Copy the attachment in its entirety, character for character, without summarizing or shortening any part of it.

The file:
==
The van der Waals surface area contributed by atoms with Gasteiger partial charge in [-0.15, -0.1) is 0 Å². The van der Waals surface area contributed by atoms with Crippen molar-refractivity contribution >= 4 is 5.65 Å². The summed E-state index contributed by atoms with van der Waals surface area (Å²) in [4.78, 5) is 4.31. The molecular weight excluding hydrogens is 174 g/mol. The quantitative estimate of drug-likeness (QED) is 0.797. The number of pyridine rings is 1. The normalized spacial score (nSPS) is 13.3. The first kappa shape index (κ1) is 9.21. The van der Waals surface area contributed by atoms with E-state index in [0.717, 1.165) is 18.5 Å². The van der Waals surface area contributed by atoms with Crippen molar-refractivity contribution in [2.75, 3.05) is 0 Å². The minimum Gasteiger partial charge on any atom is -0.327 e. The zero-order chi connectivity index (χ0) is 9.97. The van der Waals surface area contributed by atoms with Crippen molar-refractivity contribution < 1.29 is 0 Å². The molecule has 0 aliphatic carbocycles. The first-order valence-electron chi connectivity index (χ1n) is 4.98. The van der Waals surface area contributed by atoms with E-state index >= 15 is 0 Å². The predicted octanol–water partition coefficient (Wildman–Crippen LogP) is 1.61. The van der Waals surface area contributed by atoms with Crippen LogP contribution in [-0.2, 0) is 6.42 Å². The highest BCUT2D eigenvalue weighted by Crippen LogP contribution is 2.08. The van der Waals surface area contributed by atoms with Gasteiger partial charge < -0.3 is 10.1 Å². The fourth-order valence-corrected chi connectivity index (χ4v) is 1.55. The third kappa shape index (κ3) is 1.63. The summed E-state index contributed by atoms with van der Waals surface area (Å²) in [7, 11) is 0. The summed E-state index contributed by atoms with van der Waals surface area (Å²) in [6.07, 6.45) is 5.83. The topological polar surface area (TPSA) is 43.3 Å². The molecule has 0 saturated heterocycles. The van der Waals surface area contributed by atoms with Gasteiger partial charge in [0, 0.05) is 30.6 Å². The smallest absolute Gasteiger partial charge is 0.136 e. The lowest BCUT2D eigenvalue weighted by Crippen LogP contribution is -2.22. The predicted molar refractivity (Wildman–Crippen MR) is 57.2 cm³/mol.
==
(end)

The van der Waals surface area contributed by atoms with Gasteiger partial charge in [-0.15, -0.1) is 0 Å². The van der Waals surface area contributed by atoms with Crippen molar-refractivity contribution >= 4 is 5.65 Å². The summed E-state index contributed by atoms with van der Waals surface area (Å²) in [4.78, 5) is 4.31. The molecular weight excluding hydrogens is 174 g/mol. The quantitative estimate of drug-likeness (QED) is 0.797. The number of pyridine rings is 1. The normalized spacial score (nSPS) is 13.3. The first kappa shape index (κ1) is 9.21. The van der Waals surface area contributed by atoms with E-state index in [0.717, 1.165) is 18.5 Å². The van der Waals surface area contributed by atoms with Crippen molar-refractivity contribution in [2.75, 3.05) is 0 Å². The minimum Gasteiger partial charge on any atom is -0.327 e. The zero-order chi connectivity index (χ0) is 9.97. The van der Waals surface area contributed by atoms with Crippen molar-refractivity contribution < 1.29 is 0 Å². The molecule has 0 aliphatic carbocycles. The first-order valence-electron chi connectivity index (χ1n) is 4.98. The van der Waals surface area contributed by atoms with E-state index >= 15 is 0 Å². The predicted octanol–water partition coefficient (Wildman–Crippen LogP) is 1.61. The van der Waals surface area contributed by atoms with Crippen LogP contribution in [-0.2, 0) is 6.42 Å². The highest BCUT2D eigenvalue weighted by Crippen LogP contribution is 2.08. The van der Waals surface area contributed by atoms with Gasteiger partial charge < -0.3 is 10.1 Å². The fourth-order valence-corrected chi connectivity index (χ4v) is 1.55. The third kappa shape index (κ3) is 1.63. The summed E-state index contributed by atoms with van der Waals surface area (Å²) in [7, 11) is 0. The summed E-state index contributed by atoms with van der Waals surface area (Å²) in [6.07, 6.45) is 5.83. The topological polar surface area (TPSA) is 43.3 Å². The molecule has 0 saturated heterocycles. The van der Waals surface area contributed by atoms with Gasteiger partial charge in [0, 0.05) is 30.6 Å². The smallest absolute Gasteiger partial charge is 0.136 e. The lowest BCUT2D eigenvalue weighted by Crippen LogP contribution is -2.22. The predicted molar refractivity (Wildman–Crippen MR) is 57.2 cm³/mol.